“An MA, and CSM itself, can open so many doors, but you have to be ready to make things happen for yourself!” Dempsey explains, reflecting on how a degree from CSM is definitely a plus but means nothing without hard work. Even if she hopes that her experimentation with interactive design will land her a job after graduation, she values personal growth as much: “I would be content if I could find a bit of balance and stability in 2021.”

 

Stephanie Francis-Shanahan

“[When the pandemic hit] I felt so grateful to be in education and didn’t want to waste time thinking about what might have been instead.” Stephanie Francis-Shanahan’s work is based on looking at the bright side of things, at collective experiences like going to a football match or dancing at a rave party. Stephanie’s visuals are a collage of references and mediums, from illustration and photography to video-making, an area that she wants to work more on in the future.

Wishing that her time on the course could last longer, she urges any current or future students to engage with their peers as much as possible, as peer-to-peer learning is an unending resource for feedback and knowledge. With a background in Fine Art, she looks at fashion image as an art form that does not have to live only on magazine pages, aiming to develop paintings and large scale pieces for gallery spaces. Just like her classmates, she aspires that her time post-graduation is defined by rest and optimism for the year to come.

 

Jessica Gianelli

“CSM made me feel like I could finally just be what  I am, without trying to fit into any sort of archetype or mould.” Jessica Gianelli wants to tackle any kind of societal box through her work. Her images, mainly comprising of portraits, use personal narratives to recontextualise depictions of black women as we know them. “I aim to offer a platform for the image to act as a catalyst for transcendence of the many boxes that society tries to fit us into,” she explains. Her fellow classmates, all young women, played an important role in the experience of pursuing an MA during the lockdown, encouraging her to meet her goals even in moments that these felt out of reach.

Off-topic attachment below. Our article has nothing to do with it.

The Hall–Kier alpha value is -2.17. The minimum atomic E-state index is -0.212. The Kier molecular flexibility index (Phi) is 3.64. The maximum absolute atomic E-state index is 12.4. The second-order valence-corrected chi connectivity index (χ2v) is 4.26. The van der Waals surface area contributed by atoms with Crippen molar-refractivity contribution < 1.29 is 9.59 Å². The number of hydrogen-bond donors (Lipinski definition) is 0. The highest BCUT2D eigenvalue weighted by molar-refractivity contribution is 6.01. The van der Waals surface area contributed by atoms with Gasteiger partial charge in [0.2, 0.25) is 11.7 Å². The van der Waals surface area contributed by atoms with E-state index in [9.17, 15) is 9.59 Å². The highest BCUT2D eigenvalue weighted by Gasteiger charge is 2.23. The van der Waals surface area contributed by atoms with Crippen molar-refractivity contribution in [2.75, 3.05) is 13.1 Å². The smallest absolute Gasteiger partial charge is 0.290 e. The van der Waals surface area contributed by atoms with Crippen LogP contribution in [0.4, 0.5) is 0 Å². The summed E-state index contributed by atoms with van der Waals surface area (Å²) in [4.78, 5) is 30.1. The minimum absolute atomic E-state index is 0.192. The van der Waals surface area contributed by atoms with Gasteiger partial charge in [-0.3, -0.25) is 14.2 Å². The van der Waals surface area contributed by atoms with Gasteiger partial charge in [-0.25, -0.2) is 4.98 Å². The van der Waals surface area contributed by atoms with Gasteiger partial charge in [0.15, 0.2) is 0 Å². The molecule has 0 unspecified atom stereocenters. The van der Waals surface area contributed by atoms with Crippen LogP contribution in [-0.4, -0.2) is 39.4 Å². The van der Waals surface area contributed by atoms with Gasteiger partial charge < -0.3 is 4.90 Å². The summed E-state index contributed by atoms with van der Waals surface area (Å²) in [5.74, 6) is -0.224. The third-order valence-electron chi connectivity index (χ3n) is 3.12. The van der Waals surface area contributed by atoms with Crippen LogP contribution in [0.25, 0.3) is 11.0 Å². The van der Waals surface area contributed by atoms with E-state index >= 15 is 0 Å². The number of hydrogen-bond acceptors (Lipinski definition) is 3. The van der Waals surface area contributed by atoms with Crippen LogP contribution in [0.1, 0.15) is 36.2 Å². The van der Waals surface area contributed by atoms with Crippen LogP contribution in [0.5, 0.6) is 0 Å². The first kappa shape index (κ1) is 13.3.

Jessica wants to continue her project even after her graduation and would like to explore the world of moving image and curation, excited for any opportunities that will come her way.

 

 

Silvana Trevale

Silvana Trevale’s work is a constant exploration of her roots, with her home country Venezuela being the protagonist of any project she undertakes. Photography is the medium she chose to dive into the hidden narratives of the people in her country. “The escalating crisis in my home country has motivated me to return to Venezuela every year since 2017 to document the lives of women, teenagers, and children in a time of economic, social, and political unrest,” she explains. Due to Covid-19 restrictions she started working remotely with her grandmother and her mother to research the women in her family, creating what she calls “a love letter to Latin American mothers.” The photographs act as a window to Trevale’s childhood and represent the stories of the women in her research.

Inspired heavily by her classmates during the course, she values networking as the most essential tool for a young photographer in the industry. Silvana will continue working on her project and hopes to be able to return to Venezuela in order to do her research “on the field” as she originally planned.